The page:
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Children's verbalizations of motion events in German
1University of Munich
2University of Paris
Citation Information: Cognitive Linguistics. Volume 21, Issue 2, Pages 217–238, ISSN (Online) 1613-3641, ISSN (Print) 0936-5907, DOI: 10.1515/COGL.2010.008, June 2010
- Published Online:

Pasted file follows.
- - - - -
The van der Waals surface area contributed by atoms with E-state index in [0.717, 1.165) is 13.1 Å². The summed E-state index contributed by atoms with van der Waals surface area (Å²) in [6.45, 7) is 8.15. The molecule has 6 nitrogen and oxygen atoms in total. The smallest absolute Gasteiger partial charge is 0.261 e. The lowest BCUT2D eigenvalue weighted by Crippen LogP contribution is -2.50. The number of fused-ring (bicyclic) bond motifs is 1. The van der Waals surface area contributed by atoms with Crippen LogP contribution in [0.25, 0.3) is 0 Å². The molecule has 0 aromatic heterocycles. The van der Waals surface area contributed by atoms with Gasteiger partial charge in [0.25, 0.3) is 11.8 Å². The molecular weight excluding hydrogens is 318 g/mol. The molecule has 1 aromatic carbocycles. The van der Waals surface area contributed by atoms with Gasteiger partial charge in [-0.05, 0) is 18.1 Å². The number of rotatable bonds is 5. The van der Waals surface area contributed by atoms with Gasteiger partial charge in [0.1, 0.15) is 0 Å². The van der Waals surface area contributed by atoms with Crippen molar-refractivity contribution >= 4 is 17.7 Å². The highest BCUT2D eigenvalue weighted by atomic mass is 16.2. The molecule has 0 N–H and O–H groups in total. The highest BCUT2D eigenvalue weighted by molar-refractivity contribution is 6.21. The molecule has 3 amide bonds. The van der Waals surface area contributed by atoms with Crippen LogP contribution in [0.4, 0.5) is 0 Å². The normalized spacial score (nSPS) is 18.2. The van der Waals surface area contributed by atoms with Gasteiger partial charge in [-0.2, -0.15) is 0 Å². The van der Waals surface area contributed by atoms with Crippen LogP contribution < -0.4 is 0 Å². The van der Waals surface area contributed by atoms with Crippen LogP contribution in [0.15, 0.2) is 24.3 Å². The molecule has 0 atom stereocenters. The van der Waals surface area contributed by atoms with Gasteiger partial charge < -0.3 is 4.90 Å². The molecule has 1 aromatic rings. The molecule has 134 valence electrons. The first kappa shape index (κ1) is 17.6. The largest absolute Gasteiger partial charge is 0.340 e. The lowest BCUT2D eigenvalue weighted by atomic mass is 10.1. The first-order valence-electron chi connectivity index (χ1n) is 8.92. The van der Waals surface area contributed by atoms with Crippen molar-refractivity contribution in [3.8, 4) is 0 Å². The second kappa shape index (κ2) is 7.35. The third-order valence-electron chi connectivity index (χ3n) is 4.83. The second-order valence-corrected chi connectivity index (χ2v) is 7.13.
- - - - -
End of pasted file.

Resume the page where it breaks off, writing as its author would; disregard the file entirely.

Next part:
Recent studies in language acquisition have paid much attention to linguistic diversity and have begun to show that language properties may have an impact on how children construct and organize their representations. With respect to motion events, Talmy (Towards a cognitive semantics: Concept structuring systems, Cambridge University Press, 2000) has proposed a typological distinction between satellite-framed (S) languages that encode path in satellites, leaving the verb root free for the expression of manner, and verb-framed (V) languages that encode path in the verb, requiring manner to be expressed in the periphery of the sentence. This distinction has lead to the hypothesis (Slobin, From “thought and language” to “thinking for speaking”, Cambridge University Press, 1996) that manner should be more salient for children learning S-languages, who should have no difficulty combining it with path, as compared to those learning V-languages. This hypothesis was tested in a corpus elicited from German children and adults who had to verbalize short animated cartoons showing motion events, and the results are compared with previous analyses of French and English corpora elicited in an identical situation (Hickmann et al., Journal of Child Language, 36: 705–741, 2009). As predicted, and as previously found for English, German children from three years on systematically express both manner (in the verb root) and path (in particles), in sharp contrast to French children, who rarely package manner and path together. These results suggest that, when they are engaged in communication, children construct spatial representations in accordance with the particular properties of their mother tongue. Future research is necessary to determine the extent to which cross-linguistic differences in production may reflect deeper differences in the allocation of attention and in conceptual organization.
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